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The role of shade in maintaining alternative stable states between open- and closed-canopy vegetation

Citation

Power, Simon et al. (2021), The role of shade in maintaining alternative stable states between open- and closed-canopy vegetation, Dryad, Dataset, https://doi.org/10.5061/dryad.6m905qg0n

Abstract

Fire is commonly identified as strong driver of alternative stable states such as adjacent open- versus closed-canopy vegetation types. The absence of open-canopy species from closed-canopy understoreys, where light availability is low and dynamic, however, suggests shade tolerance is an integral determinant of such vegetation boundaries. While the importance of light dynamics between alternative stable states has been acknowledged, the physiological mechanisms behind sun versus shade-tolerance are unclear. Here we investigated the differences in light interception and carbon assimilation of open- and closed-canopy species, and whether this contributes to the maintenance of alternative stable states.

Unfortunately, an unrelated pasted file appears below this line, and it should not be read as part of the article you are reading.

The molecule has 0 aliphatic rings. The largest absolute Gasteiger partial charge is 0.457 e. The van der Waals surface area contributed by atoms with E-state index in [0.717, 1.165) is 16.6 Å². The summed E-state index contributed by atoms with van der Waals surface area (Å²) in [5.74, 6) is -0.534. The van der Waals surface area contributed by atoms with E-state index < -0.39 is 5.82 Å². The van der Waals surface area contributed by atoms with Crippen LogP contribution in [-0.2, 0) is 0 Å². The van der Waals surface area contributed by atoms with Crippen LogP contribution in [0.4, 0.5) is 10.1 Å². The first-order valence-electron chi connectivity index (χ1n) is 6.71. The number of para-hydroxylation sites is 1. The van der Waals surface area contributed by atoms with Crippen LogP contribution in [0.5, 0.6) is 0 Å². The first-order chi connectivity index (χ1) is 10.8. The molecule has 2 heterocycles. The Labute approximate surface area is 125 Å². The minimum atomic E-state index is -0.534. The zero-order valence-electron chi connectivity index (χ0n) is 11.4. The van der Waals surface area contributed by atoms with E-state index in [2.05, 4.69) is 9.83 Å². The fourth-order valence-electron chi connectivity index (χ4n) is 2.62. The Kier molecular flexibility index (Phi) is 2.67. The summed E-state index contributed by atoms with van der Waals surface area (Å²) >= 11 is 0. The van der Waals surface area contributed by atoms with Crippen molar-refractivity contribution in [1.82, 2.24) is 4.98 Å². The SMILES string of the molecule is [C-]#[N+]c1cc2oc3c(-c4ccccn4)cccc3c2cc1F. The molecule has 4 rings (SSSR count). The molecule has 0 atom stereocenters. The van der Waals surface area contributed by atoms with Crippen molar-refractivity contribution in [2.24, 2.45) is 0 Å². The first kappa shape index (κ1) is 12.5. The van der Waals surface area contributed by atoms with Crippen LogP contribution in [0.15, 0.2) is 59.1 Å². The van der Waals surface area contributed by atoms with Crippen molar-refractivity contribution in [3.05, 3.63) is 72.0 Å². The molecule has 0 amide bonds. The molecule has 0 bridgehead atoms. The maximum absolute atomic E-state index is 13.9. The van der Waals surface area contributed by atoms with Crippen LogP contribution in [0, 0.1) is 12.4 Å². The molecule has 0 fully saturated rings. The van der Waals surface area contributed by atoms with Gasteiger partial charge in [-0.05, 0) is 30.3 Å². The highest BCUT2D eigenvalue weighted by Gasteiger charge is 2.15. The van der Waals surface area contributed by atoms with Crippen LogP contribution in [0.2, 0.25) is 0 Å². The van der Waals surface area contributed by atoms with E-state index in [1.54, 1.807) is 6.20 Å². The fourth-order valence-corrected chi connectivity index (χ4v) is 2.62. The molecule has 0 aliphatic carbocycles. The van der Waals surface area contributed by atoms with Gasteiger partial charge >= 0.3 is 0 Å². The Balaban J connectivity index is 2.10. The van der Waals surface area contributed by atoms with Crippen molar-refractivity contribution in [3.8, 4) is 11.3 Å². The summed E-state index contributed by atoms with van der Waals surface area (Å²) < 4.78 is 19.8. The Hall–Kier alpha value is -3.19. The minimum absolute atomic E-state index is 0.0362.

Evergreen forest and fynbos species were grown under three light availability treatments (24%, 54%, 100%) in a glasshouse with their photosynthetic response to continuous and fluctuating light, dark respiration, root respiration, biomass and leaf traits quantified.
 
Fynbos species displayed smaller, thicker, and tightly aggregated leaves compared to forest species. Under low light, fynbos species experienced some mortality, and showed lower light-use efficiency with fluctuating light and lower in situ photosynthetic rates under the 54% light treatment compared to forest species (0.8 versus 4 mmol CO2 m-2 s-1).
 
Synthesis. Contrasting light availability in forest and fynbos selects for dissimilar traits, where fynbos species are unable to efficiently intercept light and maintain a positive carbon balance under low, dynamic light compared to forest species. This shade intolerance is exacerbated by divergent nutrient and fire regimes in forest and fynbos environments, requiring incompatible trait specializations that promote the emergence and maintenance of alternative stable states.

Methods

See published article in the Journal of Ecology for method details.

Usage Notes

Compilation of data recorded in Experiments 1 and 2, and utilized in the associated manuscript. To guide interpretation, a brief 'readme' tab is attached to each file.

Funding

National Research Foundation

Andrew W. Mellon Foundation

Ernest Oppenheimer Memorial Trust

University of Cape Town